Google is developing a new cache for Chrome (via CNET)that should make some page loads extremely fast. The only catch? They’ll have to be pages you’ve already seen and are revisiting after hitting the browser’s back button.
The new bfcache (for “back/forward cache”) changes that: it lets the browser capture the entire state of a running page—including scripts that are in the middle of execution, the rendered images, and even the scroll position—and reload that state later. With bfcache, rather than having to reload the page from scratch, the page will look as if it was paused when you click a link to a new page and subsequently resumed when you hit back.
Unlike file caches—which can accelerate the loading even of new pages and can span browsing sessions—the bfcache will only accelerate pages you’ve already recently visited. As the name implies, it’s only for navigation by hitting the back and forward buttons to revisit your history. But Google says that such visits represent a significant part of typical browsing sessions, with some 10 percent of pages on the desktop and 19 percent of pages on mobile revisited in this way.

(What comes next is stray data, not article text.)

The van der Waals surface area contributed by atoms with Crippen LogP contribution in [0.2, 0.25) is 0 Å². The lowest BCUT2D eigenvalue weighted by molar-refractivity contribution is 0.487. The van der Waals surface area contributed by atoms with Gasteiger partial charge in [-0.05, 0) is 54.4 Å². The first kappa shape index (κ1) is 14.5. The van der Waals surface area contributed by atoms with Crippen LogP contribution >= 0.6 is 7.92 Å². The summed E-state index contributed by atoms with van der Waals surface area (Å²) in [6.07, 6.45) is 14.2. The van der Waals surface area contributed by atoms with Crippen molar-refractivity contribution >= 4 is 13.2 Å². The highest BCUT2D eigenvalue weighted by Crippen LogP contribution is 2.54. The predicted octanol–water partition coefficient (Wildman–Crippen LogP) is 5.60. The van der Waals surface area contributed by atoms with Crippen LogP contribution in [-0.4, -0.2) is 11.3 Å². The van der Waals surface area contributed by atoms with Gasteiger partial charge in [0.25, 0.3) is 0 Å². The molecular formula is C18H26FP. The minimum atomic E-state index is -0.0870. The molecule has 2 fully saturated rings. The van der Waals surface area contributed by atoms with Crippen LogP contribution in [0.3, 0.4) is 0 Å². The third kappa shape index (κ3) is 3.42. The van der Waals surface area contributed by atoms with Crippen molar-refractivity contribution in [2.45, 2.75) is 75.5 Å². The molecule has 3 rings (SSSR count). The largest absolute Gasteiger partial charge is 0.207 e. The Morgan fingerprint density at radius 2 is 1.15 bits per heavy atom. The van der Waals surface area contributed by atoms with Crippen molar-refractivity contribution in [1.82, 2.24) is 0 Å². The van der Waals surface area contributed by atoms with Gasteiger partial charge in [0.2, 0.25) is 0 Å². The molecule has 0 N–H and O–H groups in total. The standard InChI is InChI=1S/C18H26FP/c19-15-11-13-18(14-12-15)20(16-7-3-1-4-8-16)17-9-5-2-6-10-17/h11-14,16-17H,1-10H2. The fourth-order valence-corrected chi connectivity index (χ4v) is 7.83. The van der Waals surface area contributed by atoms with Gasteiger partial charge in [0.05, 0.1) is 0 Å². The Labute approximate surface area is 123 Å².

Safari and Firefox have been using a similar kind of caching for years. Safari calls it the Page Cache and has had it since 2002, while Firefox’s is called the BFCache, and it’s been present in some form since Firefox 1.5 in 2005. While Google’s Blink engine has common heritage with the WebKit engine of Apple’s Safari, Google has chosen not to use WebKit’s counterpart to the bfcache, saying that it’s incompatible with the multiprocess model that Chrome uses.
The devil with this kind of cache is in the details. Safari didn’t start using the Page Cache for pages with frames until 2009, and it didn’t cache sites served over HTTPS until 2012. Pages that use scripts to detect when they’re being navigated away from can’t be cached, and Firefox and Safari both include alternative facilities so that scripts can tell when their page is being suspended or resumed. The new cache should have some improvement in battery life, as resuming a suspended page will be a lot less intensive than rebuilding the page. But the bfcache also threatens to increase Chrome’s memory usage, something that’s already a frequent concern with the browser.
The work to enable this in Chrome is going to be substantial; a number of different parts of the browser need to coordinate to ensure that every part of a page, including background scripting, is frozen correctly. Accordingly, the feature is going to be developed this year, but i isn’t likely to be found in stable builds of Chrome until 2020.